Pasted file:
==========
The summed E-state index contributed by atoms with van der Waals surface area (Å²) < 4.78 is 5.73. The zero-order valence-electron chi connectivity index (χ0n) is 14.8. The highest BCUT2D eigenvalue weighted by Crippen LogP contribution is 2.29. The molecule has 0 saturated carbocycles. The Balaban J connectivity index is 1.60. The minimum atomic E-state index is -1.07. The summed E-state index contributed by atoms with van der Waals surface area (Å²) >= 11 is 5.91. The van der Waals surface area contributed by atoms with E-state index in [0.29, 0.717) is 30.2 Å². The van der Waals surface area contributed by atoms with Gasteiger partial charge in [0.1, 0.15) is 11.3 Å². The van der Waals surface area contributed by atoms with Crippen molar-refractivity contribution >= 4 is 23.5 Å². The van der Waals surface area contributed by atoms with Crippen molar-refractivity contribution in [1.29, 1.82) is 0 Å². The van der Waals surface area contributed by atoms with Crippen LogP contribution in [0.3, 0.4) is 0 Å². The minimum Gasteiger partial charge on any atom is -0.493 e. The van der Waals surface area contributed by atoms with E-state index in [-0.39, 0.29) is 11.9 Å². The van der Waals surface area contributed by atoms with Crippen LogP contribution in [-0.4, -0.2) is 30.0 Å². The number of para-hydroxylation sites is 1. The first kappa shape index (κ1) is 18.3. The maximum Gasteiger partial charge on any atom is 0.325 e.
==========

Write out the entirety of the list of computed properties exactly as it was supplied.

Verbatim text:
The summed E-state index contributed by atoms with van der Waals surface area (Å²) < 4.78 is 5.73. The zero-order valence-electron chi connectivity index (χ0n) is 14.8. The highest BCUT2D eigenvalue weighted by Crippen LogP contribution is 2.29. The molecule has 0 saturated carbocycles. The Balaban J connectivity index is 1.60. The minimum atomic E-state index is -1.07. The summed E-state index contributed by atoms with van der Waals surface area (Å²) >= 11 is 5.91. The van der Waals surface area contributed by atoms with E-state index in [0.29, 0.717) is 30.2 Å². The van der Waals surface area contributed by atoms with Gasteiger partial charge in [0.1, 0.15) is 11.3 Å². The van der Waals surface area contributed by atoms with Crippen molar-refractivity contribution >= 4 is 23.5 Å². The van der Waals surface area contributed by atoms with Crippen molar-refractivity contribution in [1.29, 1.82) is 0 Å². The van der Waals surface area contributed by atoms with Crippen LogP contribution in [0.3, 0.4) is 0 Å². The minimum Gasteiger partial charge on any atom is -0.493 e. The van der Waals surface area contributed by atoms with E-state index in [-0.39, 0.29) is 11.9 Å². The van der Waals surface area contributed by atoms with Crippen LogP contribution in [-0.4, -0.2) is 30.0 Å². The number of para-hydroxylation sites is 1. The first kappa shape index (κ1) is 18.3. The maximum Gasteiger partial charge on any atom is 0.325 e.